For decades, Disney animation was a mythical back catalog of seldom-seen classics increasingly tarnished by disappointing later efforts that felt like half-hearted attempts to recapture lost glory. By the time Disney movies hit rock bottom around 1983, its famed animation studio was in shambles, and would either collapse entirely or resurrect itself into something bigger, bolder and better. It did the latter, sparking a ten-year renaissance that lasted to the turn of the millennium. But then, another downturn, this time with corporate infighting, controversial dealmaking, and a conversion to full CGI animation. The result kicked off a third great age of Disney animation that has turned out some of its finest work. Whatever troubles Disney had to go through to get to this point, it surely has been worth it. Otherwise, we would never have a masterpiece like Zootopia.
Set in a modern city populated by anthropomorphic animals, Zootopia is the story of Judy Hopps, a smart, tough and ambitious rabbit who decides to go to the big city and live her dream of becoming a police officer. But soon her idealism is dashed by the culture shock of urban living, prejudice between predator and prey species, and a size-based pecking order. Her kindness and cheer often mistaken for stupidity, Hopps sticks it to her detractors by refusing to quit, and ultimately lands a missing persons case involving a few mysteriously vanished predators who supposedly have gone feral. Hopps partners with a shifty and streetwise fox named Nick Wilde to help her navigate the city’s many challenges while trying to crack a case nobody wants her to investigate. And while Hopps’ and Wilde’s relationship creaks under the strain—he is a relentless cynic; she is unbridled optimism—they eventually earn each other’s respect as they both realize they neither one fits the stereotypes so freely hung upon them, and that neither of them are as perfect-minded as they would like to believe. In Zootopia, everyone is guilty of at least some kind of –ism, and soon, our heroes discover that is at the heart of a conspiracy that threatens the very idea of Zootopia as a place where everybody can live side by side. Some very powerful people don’t want Judy and Nick to succeed, but our heroes persevere because the fate of the city is at stake, and more—the idea that faith in one’s neighbors can prevail over the fear of nearby strangers. Zootopia might not be a perfect place, but it is a place worth protecting.
All Disney movies worth mentioning try to sneak in some kind of deeper message for the benefit of its younger viewers, but Zootopia goes all in with a delightfully inventive take on how easy it is to paint others with too broad a brush, and no matter how binary you may want to see life, life will never conform to just two sides of anything. The city of Zootopia is an ambitious thought experiment about what if Noah’s Ark was a modern urban environment (minus any religious overtones) and then used that to address the myriad challenges of a multicultural society that wants to get along with itself, but finds reason not to with distressing ease.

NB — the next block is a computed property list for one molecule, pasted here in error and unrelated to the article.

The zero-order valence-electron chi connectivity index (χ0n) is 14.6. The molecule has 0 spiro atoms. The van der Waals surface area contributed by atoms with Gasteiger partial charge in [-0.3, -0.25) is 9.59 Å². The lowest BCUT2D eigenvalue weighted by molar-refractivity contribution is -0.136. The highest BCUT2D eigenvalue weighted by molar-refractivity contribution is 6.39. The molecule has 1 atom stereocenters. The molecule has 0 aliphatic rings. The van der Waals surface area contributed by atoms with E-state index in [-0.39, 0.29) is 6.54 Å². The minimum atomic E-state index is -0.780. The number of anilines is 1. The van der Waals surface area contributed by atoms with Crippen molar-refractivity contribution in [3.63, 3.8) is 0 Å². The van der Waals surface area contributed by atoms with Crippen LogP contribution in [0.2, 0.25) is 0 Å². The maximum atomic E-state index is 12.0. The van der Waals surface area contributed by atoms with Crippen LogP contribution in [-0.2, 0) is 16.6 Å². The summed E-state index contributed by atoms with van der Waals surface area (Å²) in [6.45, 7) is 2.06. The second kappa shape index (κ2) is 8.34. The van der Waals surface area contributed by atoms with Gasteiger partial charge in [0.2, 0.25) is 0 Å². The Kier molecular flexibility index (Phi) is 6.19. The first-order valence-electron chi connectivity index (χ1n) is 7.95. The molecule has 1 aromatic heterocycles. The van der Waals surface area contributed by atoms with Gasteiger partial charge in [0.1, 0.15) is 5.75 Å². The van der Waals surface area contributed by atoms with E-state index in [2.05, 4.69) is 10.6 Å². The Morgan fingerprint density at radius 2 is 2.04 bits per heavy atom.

The animation in this is a marvel, bearing out the visionary promise of Disney’s long-term gamble on computer animation. There will always be a place for hand-drawn animation, but what Disney is achieving with CGI is nothing short of breathtaking in its visual splendor and power. And we’re starting to see that power drive what kind of stories that can be told. A movie like Zootopia might have been a little too difficult to animate in an earlier era. Which is just as well, because a story like Zootopia might have been a little too difficult to tell in an earlier era, too.
Nick and Judy is a deeply compelling and relevant examination of finding common ground when you’ve got your own baggage of accumulated personal grudges, long-standing hurts and well-founded suspicions that keep you from being the most high-minded version of yourself as you’d like to be. We’d all like to be a paragon of social virtue. None of us are. We are all a work in progress.
There are a ton of hilarious and exciting scenes throughout this delightful romp of a movie. A scene in the DMV staffed by sloths is one of the most side-splitting and spot-on lampoons in recent memory, and that’s hardly the only comedic high point. The movie is festooned with them and it is just a joy to watch. Disney knows that if it’s going to preach, it needs to give it a heavy candy coating, and it does.
But when Zootopia decides to get serious, it does so masterfully. We see it best in the movie’s moment of truth, when Judy has seemingly solved her big case and gives her first press conference as the hero of the hour. Thrust into the media spotlight, she struggles to describe the crimes she has witnessed, and in a moment of weakness, she casts a shadow of suspicion upon all of the city’s predators with some poorly chosen words that go deeper than on-camera jitters. They betray things Judy really feels, even if only a little. But that’s all she needs to do hurt a lot of people. When she realizes it—and sees how badly she has hurt Nick, who has suffered just as much unfair treatment as Judy ever has—her disappointment in herself is profound, genuine and moving.
Judy’s moment is an exceptional piece of storytelling that should be watched by generations of children and adults to come, because we are all Judy Hopps. We are all Nick Wilde. And Chief Bogo. And Officer Clawhauser. And Leodore Lionheart. We yearn to speak like the eloquent and inspiring pop star Gazelle with her message of peace, friendship and hope. But all too often, we bleat like Dawn Bellwether, somewhere on a progression between fear and hatred.